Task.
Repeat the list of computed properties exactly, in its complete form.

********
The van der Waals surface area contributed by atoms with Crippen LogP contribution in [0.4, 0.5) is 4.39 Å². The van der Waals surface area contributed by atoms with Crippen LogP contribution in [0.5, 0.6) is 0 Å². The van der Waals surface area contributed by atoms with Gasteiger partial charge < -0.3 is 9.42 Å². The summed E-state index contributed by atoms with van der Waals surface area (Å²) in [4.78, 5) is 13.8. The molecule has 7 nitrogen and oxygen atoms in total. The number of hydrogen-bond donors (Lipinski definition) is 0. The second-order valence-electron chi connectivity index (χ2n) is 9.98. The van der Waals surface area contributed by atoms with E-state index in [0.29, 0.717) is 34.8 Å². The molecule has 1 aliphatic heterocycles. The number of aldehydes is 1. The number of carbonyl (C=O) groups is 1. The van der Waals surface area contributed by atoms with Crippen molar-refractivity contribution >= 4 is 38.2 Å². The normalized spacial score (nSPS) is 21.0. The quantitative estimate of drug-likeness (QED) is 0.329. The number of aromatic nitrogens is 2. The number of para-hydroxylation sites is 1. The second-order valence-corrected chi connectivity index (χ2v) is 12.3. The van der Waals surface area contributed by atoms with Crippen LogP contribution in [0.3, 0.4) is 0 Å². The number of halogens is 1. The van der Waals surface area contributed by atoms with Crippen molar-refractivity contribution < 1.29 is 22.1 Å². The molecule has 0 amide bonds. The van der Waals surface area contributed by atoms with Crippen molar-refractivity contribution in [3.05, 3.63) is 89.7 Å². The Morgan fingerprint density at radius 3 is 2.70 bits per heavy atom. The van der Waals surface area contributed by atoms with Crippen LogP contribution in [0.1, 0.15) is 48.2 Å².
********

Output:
The van der Waals surface area contributed by atoms with Crippen LogP contribution in [0.4, 0.5) is 4.39 Å². The van der Waals surface area contributed by atoms with Crippen LogP contribution in [0.5, 0.6) is 0 Å². The van der Waals surface area contributed by atoms with Gasteiger partial charge < -0.3 is 9.42 Å². The summed E-state index contributed by atoms with van der Waals surface area (Å²) in [4.78, 5) is 13.8. The molecule has 7 nitrogen and oxygen atoms in total. The number of hydrogen-bond donors (Lipinski definition) is 0. The second-order valence-electron chi connectivity index (χ2n) is 9.98. The van der Waals surface area contributed by atoms with E-state index in [0.29, 0.717) is 34.8 Å². The molecule has 1 aliphatic heterocycles. The number of aldehydes is 1. The number of carbonyl (C=O) groups is 1. The van der Waals surface area contributed by atoms with Crippen molar-refractivity contribution >= 4 is 38.2 Å². The normalized spacial score (nSPS) is 21.0. The quantitative estimate of drug-likeness (QED) is 0.329. The number of aromatic nitrogens is 2. The number of para-hydroxylation sites is 1. The second-order valence-corrected chi connectivity index (χ2v) is 12.3. The van der Waals surface area contributed by atoms with Crippen LogP contribution in [0.3, 0.4) is 0 Å². The number of halogens is 1. The van der Waals surface area contributed by atoms with Crippen molar-refractivity contribution < 1.29 is 22.1 Å². The molecule has 0 amide bonds. The van der Waals surface area contributed by atoms with Crippen molar-refractivity contribution in [3.05, 3.63) is 89.7 Å². The Morgan fingerprint density at radius 3 is 2.70 bits per heavy atom. The van der Waals surface area contributed by atoms with Crippen LogP contribution in [0.1, 0.15) is 48.2 Å².